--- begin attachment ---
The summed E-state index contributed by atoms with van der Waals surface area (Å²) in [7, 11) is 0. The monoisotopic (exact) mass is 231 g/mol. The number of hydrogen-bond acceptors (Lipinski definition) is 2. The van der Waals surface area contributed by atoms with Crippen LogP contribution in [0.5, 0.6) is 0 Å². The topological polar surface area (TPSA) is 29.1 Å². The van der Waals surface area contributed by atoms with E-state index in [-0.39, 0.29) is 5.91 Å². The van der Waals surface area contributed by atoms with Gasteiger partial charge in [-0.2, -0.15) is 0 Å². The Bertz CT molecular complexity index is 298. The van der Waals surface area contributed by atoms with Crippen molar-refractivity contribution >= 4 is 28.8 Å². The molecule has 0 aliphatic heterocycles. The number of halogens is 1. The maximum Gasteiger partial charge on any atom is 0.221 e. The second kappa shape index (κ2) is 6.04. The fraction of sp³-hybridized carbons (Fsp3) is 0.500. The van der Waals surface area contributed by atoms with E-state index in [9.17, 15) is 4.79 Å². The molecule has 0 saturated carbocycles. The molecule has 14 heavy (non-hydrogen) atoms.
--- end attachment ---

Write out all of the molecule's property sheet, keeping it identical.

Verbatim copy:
The summed E-state index contributed by atoms with van der Waals surface area (Å²) in [7, 11) is 0. The monoisotopic (exact) mass is 231 g/mol. The number of hydrogen-bond acceptors (Lipinski definition) is 2. The van der Waals surface area contributed by atoms with Crippen LogP contribution in [0.5, 0.6) is 0 Å². The topological polar surface area (TPSA) is 29.1 Å². The van der Waals surface area contributed by atoms with E-state index in [-0.39, 0.29) is 5.91 Å². The van der Waals surface area contributed by atoms with Gasteiger partial charge in [-0.2, -0.15) is 0 Å². The Bertz CT molecular complexity index is 298. The van der Waals surface area contributed by atoms with Crippen molar-refractivity contribution >= 4 is 28.8 Å². The molecule has 0 aliphatic heterocycles. The number of halogens is 1. The maximum Gasteiger partial charge on any atom is 0.221 e. The second kappa shape index (κ2) is 6.04. The fraction of sp³-hybridized carbons (Fsp3) is 0.500. The van der Waals surface area contributed by atoms with E-state index in [9.17, 15) is 4.79 Å². The molecule has 0 saturated carbocycles. The molecule has 14 heavy (non-hydrogen) atoms.